Escot

Designation:
All on Devon Gazetteer
Type:
  • Gardens
  • Parkland
  • Walled Kitchen Garden
Period/Century:
  • C18
Parish:
Talaton/Ottery St Mary
Local Authority:
East Devon
OS Grid Ref:
SY 082 981
Map no.:
Landranger 192
Description:

Escot House was built in 1837 by Henry Roberts for Sir John Kennaway replacing an earlier house built in 1680 which was destroyed by fire in1808.  The present building is a plain three storeyed block of yellow brick in an uninspired neo-Grecian style with a raised terrace to the south and west of the piano nobile.  A fine C18 park with a lake survives which has been attributed by some to Capability Brown but there is no documentary proof.  There is evidence, however, that Nathaniel Richmond advised at Escot in the 1770s.  Richmond was a contemporary of Brown and worked for him  from 1754 to 1759 before setting up his own practice. Richmond's parkland designs were similar to Brown's, so it is fair to say that Escot is in the English Landscape style which Brown promoted.  John Veitch also gave advice on the grounds and the philosopher John Locke is reputed to have planted some of the beeches. ‘Perhaps there are no plantations in Devonshire so strong and luxuriant as those at Escot’, said Polwhele in the 1790’s. Sale particulars of 1794 noted ’the pleasure grounds, shrubbery and flower garden, laid out in serpentine gravel walks and grass plots, and planted with a great variety of healthy trees, flowering shrubs and plants’ as well as ’a kitchen garden, orchard and melon ground, a hot-house, peachery and greenhouse’.  ‘ Parks, pleasure grounds, groves, plantations, fish ponds and meadows, most beautifully formed by nature, tastefully ornamented with stately oak, beech and other trees, and commanding delightful prospects of the surrounding rich country, to a great extent, and refreshed by a constant stream running through the grounds.’  The Great Park comprised 161 acres and the Front Park 26 acres.White (1850) noted it as ‘a handsome seat…… Escot House stands on a well-wooded demense of 500 acres, remarkable for the luxuriant growth of its firs and forest trees.'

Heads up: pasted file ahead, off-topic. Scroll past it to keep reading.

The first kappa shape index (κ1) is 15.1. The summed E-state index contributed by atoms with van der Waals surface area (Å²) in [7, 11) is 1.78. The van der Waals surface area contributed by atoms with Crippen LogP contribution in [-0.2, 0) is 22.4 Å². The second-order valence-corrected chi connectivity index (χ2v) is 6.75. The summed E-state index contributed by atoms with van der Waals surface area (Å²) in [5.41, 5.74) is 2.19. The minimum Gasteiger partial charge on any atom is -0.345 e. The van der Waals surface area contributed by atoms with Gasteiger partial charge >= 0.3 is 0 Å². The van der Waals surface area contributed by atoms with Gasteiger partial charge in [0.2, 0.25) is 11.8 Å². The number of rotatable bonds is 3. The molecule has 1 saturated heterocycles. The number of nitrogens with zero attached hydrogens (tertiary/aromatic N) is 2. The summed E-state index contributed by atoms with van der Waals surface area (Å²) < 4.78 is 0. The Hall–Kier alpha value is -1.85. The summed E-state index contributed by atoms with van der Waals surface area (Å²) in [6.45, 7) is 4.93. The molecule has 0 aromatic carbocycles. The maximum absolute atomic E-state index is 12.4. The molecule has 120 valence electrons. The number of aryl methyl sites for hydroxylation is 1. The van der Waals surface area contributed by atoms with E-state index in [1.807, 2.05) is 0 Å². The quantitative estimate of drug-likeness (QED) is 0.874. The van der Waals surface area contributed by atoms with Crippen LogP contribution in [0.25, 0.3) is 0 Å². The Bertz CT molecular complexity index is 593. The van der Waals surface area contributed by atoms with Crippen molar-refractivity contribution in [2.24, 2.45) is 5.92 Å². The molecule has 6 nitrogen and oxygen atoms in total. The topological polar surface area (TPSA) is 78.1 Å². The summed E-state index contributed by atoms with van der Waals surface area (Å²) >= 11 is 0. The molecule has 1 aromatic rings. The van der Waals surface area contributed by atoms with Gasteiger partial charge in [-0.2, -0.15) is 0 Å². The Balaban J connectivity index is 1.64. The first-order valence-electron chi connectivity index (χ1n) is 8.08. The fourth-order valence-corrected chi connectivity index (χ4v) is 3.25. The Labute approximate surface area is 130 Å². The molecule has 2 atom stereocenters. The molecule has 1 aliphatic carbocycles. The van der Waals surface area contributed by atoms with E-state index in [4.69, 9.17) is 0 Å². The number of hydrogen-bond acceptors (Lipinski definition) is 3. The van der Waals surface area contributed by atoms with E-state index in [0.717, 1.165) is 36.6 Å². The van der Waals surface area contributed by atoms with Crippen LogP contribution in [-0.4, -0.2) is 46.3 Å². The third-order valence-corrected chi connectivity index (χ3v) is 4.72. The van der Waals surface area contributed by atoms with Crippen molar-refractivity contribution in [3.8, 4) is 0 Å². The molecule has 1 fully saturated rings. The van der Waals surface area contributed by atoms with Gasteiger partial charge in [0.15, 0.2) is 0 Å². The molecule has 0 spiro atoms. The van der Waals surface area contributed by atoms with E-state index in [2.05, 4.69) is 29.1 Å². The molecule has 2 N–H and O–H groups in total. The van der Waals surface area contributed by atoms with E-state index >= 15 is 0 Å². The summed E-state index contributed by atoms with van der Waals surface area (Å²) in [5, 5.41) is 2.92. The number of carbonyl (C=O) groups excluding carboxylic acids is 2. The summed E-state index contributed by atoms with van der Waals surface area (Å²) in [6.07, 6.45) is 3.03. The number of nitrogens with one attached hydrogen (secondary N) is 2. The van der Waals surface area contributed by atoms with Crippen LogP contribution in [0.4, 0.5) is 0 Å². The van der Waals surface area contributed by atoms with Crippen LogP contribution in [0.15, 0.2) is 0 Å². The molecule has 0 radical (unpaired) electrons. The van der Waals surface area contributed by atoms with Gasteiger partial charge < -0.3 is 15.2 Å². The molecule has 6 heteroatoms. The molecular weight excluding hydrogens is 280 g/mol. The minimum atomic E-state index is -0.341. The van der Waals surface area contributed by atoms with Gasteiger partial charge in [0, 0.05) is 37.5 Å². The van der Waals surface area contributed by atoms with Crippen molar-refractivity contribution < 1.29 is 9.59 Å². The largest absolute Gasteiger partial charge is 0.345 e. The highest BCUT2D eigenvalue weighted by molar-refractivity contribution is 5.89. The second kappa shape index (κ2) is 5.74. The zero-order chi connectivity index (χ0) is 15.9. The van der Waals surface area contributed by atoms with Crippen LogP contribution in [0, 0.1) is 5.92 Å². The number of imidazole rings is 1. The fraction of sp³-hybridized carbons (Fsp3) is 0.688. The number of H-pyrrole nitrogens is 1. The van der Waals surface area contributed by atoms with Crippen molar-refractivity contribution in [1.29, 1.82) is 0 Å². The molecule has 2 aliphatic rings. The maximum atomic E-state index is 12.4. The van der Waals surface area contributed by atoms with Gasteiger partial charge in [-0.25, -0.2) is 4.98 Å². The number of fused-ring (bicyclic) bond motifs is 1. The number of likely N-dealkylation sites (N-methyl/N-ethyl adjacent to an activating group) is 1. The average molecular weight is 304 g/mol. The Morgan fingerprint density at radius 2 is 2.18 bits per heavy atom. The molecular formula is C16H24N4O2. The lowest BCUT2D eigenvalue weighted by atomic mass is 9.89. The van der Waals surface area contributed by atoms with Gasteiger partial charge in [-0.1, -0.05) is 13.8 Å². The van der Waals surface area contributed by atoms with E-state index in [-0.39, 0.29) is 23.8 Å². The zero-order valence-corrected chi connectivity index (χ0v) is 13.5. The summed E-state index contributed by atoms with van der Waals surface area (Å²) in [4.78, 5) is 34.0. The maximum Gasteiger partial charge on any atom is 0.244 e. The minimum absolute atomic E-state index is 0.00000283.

Listed Buildings

House, conservatory, terrace walls and steps, coach house, stables, cottages, linhay, kitchen garden walls, lodges, gatepost and railings, all listed Grade II

References

Cherry & Pevsner: The Buildings of England – Devon, 1989: 356
T Gray: The Garden History of Devon, 1995: 98-101
S Pugsley: Devon Gardens - An Historical Survey, 1994:177

50.774885471985, -3.3057838673008